Nikolaos co-founded Keregen Therapeutics, a UCL start-up company focused on the development of first generation small molecule Nrf2 inducers for diseases where there is an unmet clinical need. In 2015, he was part of the team that won the OneStart Europe bio-entrepreneur competition and was awarded £100k and lab space to take the company forward. Nikolaos is due to complete his PhD in medicinal chemistry at UCL, where he also obtained an MSc in Drug Discovery with distinction. His research interests lie in the field of chemical biology with a current focus on the Keap1-Nrf2 signalling pathway and its interplay with mitochondrial function and quality control.
Non-covalent small molecule inducers of Nrf2 for the treatment of Parkinson's Disease
Nuclear factor-erythroid 2-related factor 2 (Nrf2) is a transcription factor that orchestrates one of the main cellular stress responses by regulating the expression of antioxidant, anti-inflammatory and cytoprotective gene products. Nrf2 expression levels decline with age, leaving tissues, particularly the CNS, vulnerable to oxidative damage. Accumulating evidence from in vitro and in vivo studies in models of Parkinson’s Disease (PD) suggest that activation of Nrf2 could slow down or even reverse PD progression. However, traditional Nrf2 inducers suffer from a lack of specificity in their mode of action, compromising the Nrf2-mediated neuroprotection and limiting their clinical applicability.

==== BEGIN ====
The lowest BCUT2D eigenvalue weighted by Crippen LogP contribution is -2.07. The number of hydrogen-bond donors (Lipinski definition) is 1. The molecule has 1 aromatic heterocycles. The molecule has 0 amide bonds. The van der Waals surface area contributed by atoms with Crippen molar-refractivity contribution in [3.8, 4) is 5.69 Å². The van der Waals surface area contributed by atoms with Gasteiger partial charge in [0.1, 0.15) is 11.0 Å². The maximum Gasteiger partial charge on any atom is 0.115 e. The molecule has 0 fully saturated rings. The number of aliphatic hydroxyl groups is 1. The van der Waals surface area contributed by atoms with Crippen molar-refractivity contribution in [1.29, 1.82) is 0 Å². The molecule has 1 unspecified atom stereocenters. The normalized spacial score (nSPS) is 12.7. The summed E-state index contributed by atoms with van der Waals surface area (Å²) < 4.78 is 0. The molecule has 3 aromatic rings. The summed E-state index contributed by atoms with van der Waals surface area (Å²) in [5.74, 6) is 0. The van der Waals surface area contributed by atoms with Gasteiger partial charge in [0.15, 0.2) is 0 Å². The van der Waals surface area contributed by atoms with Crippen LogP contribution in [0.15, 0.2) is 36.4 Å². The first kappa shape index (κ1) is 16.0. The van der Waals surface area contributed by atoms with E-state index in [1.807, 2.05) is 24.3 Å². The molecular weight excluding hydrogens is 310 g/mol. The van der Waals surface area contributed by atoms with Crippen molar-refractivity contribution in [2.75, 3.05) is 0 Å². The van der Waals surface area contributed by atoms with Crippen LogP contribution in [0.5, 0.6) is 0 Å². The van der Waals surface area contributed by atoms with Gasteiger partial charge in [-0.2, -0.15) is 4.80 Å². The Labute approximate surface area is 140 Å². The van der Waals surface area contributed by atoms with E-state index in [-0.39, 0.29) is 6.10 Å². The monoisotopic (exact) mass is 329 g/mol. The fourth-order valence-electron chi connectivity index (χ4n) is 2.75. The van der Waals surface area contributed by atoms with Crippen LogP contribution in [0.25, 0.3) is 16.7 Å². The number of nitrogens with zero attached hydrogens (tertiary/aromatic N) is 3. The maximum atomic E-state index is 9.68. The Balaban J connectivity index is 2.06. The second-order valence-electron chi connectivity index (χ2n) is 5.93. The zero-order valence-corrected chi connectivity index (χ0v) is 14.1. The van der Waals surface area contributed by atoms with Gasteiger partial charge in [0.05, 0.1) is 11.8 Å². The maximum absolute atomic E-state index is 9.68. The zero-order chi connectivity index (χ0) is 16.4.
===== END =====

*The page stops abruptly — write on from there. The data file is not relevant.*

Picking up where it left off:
Keregen’s primary drug discovery program aims to develop first-in-class non-covalent small molecule inducers of Nrf2 for the treatment of PD, which are expected to show several advantages compared to current therapies. This presentation will plot the journey from our discovery of the distinctive biology of reversible Nrf2 inducers through winning OneStart Europe 2015, and beyond. In addition, the challenges involved in setting up a biotech start-up, whilst simultaneously translating an academic project into a viable business proposition will also be discussed.